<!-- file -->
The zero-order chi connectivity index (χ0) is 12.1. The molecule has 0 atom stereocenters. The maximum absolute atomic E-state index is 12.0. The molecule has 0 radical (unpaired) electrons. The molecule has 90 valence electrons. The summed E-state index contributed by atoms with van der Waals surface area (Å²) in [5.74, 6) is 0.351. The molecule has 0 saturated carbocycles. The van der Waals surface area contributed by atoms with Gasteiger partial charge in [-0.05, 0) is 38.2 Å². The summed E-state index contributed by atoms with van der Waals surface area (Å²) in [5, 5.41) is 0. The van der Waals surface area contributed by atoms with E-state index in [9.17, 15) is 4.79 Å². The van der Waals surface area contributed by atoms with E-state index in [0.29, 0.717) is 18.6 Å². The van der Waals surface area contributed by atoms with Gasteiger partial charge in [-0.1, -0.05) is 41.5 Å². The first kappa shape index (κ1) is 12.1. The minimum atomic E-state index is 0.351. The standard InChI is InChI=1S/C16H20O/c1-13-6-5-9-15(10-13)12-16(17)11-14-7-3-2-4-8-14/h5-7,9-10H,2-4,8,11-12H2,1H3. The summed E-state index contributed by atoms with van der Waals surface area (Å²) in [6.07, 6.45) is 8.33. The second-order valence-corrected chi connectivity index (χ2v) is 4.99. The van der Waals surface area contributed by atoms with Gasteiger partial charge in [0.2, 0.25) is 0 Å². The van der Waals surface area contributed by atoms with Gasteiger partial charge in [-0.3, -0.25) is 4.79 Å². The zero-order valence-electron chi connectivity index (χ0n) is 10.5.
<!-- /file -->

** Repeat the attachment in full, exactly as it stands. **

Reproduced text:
The zero-order chi connectivity index (χ0) is 12.1. The molecule has 0 atom stereocenters. The maximum absolute atomic E-state index is 12.0. The molecule has 0 radical (unpaired) electrons. The molecule has 90 valence electrons. The summed E-state index contributed by atoms with van der Waals surface area (Å²) in [5.74, 6) is 0.351. The molecule has 0 saturated carbocycles. The van der Waals surface area contributed by atoms with Gasteiger partial charge in [-0.05, 0) is 38.2 Å². The summed E-state index contributed by atoms with van der Waals surface area (Å²) in [5, 5.41) is 0. The van der Waals surface area contributed by atoms with E-state index in [9.17, 15) is 4.79 Å². The van der Waals surface area contributed by atoms with E-state index in [0.29, 0.717) is 18.6 Å². The van der Waals surface area contributed by atoms with Gasteiger partial charge in [-0.1, -0.05) is 41.5 Å². The first kappa shape index (κ1) is 12.1. The minimum atomic E-state index is 0.351. The standard InChI is InChI=1S/C16H20O/c1-13-6-5-9-15(10-13)12-16(17)11-14-7-3-2-4-8-14/h5-7,9-10H,2-4,8,11-12H2,1H3. The summed E-state index contributed by atoms with van der Waals surface area (Å²) in [6.07, 6.45) is 8.33. The second-order valence-corrected chi connectivity index (χ2v) is 4.99. The van der Waals surface area contributed by atoms with Gasteiger partial charge in [0.2, 0.25) is 0 Å². The van der Waals surface area contributed by atoms with Gasteiger partial charge in [-0.3, -0.25) is 4.79 Å². The zero-order valence-electron chi connectivity index (χ0n) is 10.5.